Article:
• Andreas Kluge
    Hi Jesse-sensei! Thx for your great article!!! I'm with you as a Karate Nerd. For now my biggest problem with stances is a 180degree turn in shiko dachi, like in seienchin ... Arigato gozaimazu Andreas-san
  • Richard
    HI Jesse-san! My biggest problem with my stances – nearly all of them – is my ankle. It’s just so stiff. In my style kyokushin the primary stance for kihon, is the sanchin-dachi of course. I try to apply it, but my foot just can’t point to the right way – i have to admit, i’m a little bit knock-kneed unfortunately –, I can’t bend my knees enough the right direction, and the weight of my body loads entirely on my ankles. Because that, it hurts a lot, after a rough practice in sanchin-dachi, and I know that shouldn’t be like that. Karate is about remain healthy, but not to destroy your main joints in your legs. Same problem with my ko?kutsu- and nekoashi-dachi. I can’t low my weight enough, because my ankle and calf are just so stiff. Even if my knee point toward the direction of my foot, I just can’t bend it enough and lower my body, because my calf resist. I just start to feel that, I’m anatomically unsuitable for karate – however, I just don’t want to give up that easy. Do anyone ever face this kind of problem? What could i do, to fix this issue? If you can, help me Jesse-san, onegaishimasu.
  • sunny
    I'm not sure if this is a problem. I do believe that the direction of your knees should be the same as the direction of your toes. But when I do straddle leg stance, that's pointing your knees infront together with your toes, right? I get to experience pain after a few minutes maintaining that stance (2 to 3 minutes i guess, but it is bearable, only that I'm afraid it will cause me injury in the long run). I want to know, is it because maybe, just maybe, I have a bad knee? if so, will I ever get to achieve the perfect straddle leg stance? Thank you for this article!
  • Daniel
    Hello Jesse-San, stances can be very powerful in determining the overall performance of your kata and I personally would like to improve mine and I'm sure I speak for others aswell in saying that ,so, while I dislike asking people to do things, would you mind writing another article on how to improve another stance, preferably Shiko-Dachi, I say that because I am a Shito-Ryu practitioner, no worries, thank you
  • Kylie R
    Hi Sensei Jesse, my knee is not aligned with my back foot as my knees point inward on a 45 degree angle, making several stances painful, and sometimes impossible. Cat stance tends to hurt my hips as I also have one leg shorter than the other. Do you have any tips on how I could try and improve my cat stance, or should I continue doing it the way I have been? (it can't be that bad as I am weeks away from a brown belt)
  • Michael Loughrie
    That person has chubby legs :D
  • Karla
    My biggest problem in the back stances when testing for brown and black belt if u do not have a good stance they will kick ur froumt leg out from under you how can I improve it
  • I actually hate kokutsu dachi! I used to practice karate while in primary school, but recently returned to the lessons, after 13 years of inactivity. I now feel better than ever, but I have a general problem with lowering my stances - I simply can't bend my ankle that much!
  • Danny
    FOOT CRAMPS: Thanks Sensei for a great explanation and the AAA tip. It will greatly help me practice my stance. Can you please guide me on how to avoid foot cramps (in toes and planter fascia) while training in the dojo. I do take magnesium capsules , drink plenty of water and stretch the cramp out but it doesn't always help and hinders my training.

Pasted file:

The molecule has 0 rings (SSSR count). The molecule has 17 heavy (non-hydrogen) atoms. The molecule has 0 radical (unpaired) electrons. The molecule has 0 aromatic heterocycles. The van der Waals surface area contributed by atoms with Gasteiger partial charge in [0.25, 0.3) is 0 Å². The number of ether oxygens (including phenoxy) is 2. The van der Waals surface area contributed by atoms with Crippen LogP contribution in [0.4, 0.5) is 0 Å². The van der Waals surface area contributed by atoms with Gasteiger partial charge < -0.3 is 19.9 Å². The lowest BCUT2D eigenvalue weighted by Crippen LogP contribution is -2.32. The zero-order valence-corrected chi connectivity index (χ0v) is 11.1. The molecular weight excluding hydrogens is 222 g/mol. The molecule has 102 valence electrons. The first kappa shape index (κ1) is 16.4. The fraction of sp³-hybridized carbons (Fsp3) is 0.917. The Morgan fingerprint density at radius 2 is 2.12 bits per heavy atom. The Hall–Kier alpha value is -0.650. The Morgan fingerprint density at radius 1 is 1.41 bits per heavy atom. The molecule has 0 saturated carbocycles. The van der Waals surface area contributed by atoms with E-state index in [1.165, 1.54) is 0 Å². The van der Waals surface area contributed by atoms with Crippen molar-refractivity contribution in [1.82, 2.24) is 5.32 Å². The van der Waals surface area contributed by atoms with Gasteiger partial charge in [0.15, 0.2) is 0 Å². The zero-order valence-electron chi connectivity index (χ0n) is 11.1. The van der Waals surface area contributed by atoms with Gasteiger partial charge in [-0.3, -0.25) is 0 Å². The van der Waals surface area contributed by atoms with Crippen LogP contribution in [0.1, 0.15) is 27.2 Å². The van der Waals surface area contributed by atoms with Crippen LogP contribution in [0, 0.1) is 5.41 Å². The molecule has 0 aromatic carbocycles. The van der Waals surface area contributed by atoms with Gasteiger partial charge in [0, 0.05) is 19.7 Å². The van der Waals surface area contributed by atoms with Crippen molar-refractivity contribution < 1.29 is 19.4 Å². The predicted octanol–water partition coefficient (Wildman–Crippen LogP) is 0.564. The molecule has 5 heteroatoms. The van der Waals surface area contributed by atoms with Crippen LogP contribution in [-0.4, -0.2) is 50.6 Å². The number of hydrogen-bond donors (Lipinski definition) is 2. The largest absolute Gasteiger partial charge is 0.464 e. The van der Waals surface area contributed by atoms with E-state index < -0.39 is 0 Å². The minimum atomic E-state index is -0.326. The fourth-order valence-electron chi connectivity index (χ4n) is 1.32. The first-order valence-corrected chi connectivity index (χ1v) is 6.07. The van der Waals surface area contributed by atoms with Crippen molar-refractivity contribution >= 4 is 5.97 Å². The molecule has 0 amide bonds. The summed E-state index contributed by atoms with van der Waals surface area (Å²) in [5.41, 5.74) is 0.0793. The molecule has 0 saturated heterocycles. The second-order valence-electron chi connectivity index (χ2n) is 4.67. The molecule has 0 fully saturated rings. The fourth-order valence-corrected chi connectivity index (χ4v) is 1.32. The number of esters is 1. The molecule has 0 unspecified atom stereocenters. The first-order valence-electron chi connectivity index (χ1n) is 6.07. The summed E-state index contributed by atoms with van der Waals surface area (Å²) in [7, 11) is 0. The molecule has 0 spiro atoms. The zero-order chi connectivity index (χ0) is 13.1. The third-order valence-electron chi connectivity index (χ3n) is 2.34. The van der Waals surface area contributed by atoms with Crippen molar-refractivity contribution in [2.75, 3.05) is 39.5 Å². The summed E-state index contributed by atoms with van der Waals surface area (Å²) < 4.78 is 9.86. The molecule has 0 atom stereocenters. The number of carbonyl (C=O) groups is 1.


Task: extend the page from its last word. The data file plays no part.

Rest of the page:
• Jen
      I have this issue as well. Any suggestions would help.
  • Jesse Jesse... I search for many time this secret... And you tell them all. Goodboy... :) :D
  • Daniel Boiani
    Thank you for this excellent breakdown. I think one more tip might be to avoid carrot cake, but otherwise, great tip! :)
  • Vibeke
    Great article.. I've got issues with my knees due osteoarthritis - it prevents me from getting the cat-stand - this is something I'll try to remember ?
  • Robson Freitas
    Arigato, Jesse-Sensei! My problem with stances is with my knee when i perform any hand strike. Knees does follow the hip movement, making my stance unstable and 'ugly' -- specially when i pratice Sochin. Kime is a constant problem too. When i train Kihon i don't have problems (according to my sensei), but with katas, and worse, when i gotta perform a turn with shuto uke... disaster.
  • Andy Zarins
    Thank you for demystifying nekoashi-dachi Jesse-Sensei, now I can explain the principles with more conviction! It is really cool to be part of this Karate community!! All the best - Andy
  • Akay Ph?m
    My karate teacher said neko dachi in shotokan is different from the neko dachi in shitoryu. He said the gravity of the body is mostly on the behind leg in shotokan, the gravity of the body is on between two legs in shitoryu . The shotokan neko dachi is shorter than the shitoryu neko dachi. The leg behind open to 45 degrees in shotokan, in shitoryu is 20-30 degrees. Is it true Jesse sensei ?
  • Thomas
    Hi Jesse-San, I would like to know more about Kiba dachi, it seems the dachibis designed fro ppl who have O type legs(most of Japanese). Comparing to shiko dachi, it is natural and comfortable. May I know what is your opinion?
  • Cajuri
    A mi me gusta imaginar una L formada entre mi pie de base y mi pie levantado casi a 45 grados.
  • Mark Salvador
    Grertings sensei Jesse, I have been struggling with my neko ashi dachi since day 1 I got into Shito Ryu. I have a fairly bulky build (muscular heavy up top and kind of flabby in the mid section) and my feet are small for my height (It is hereditary I guess); how can I somehow force my feet to bend more for my stance to be better? Your auggestion will be much help sensei!
  • Alvaro Rodriguez
    Hi Jesse, would you let's see us some photos of good and bad neko ashi dashi?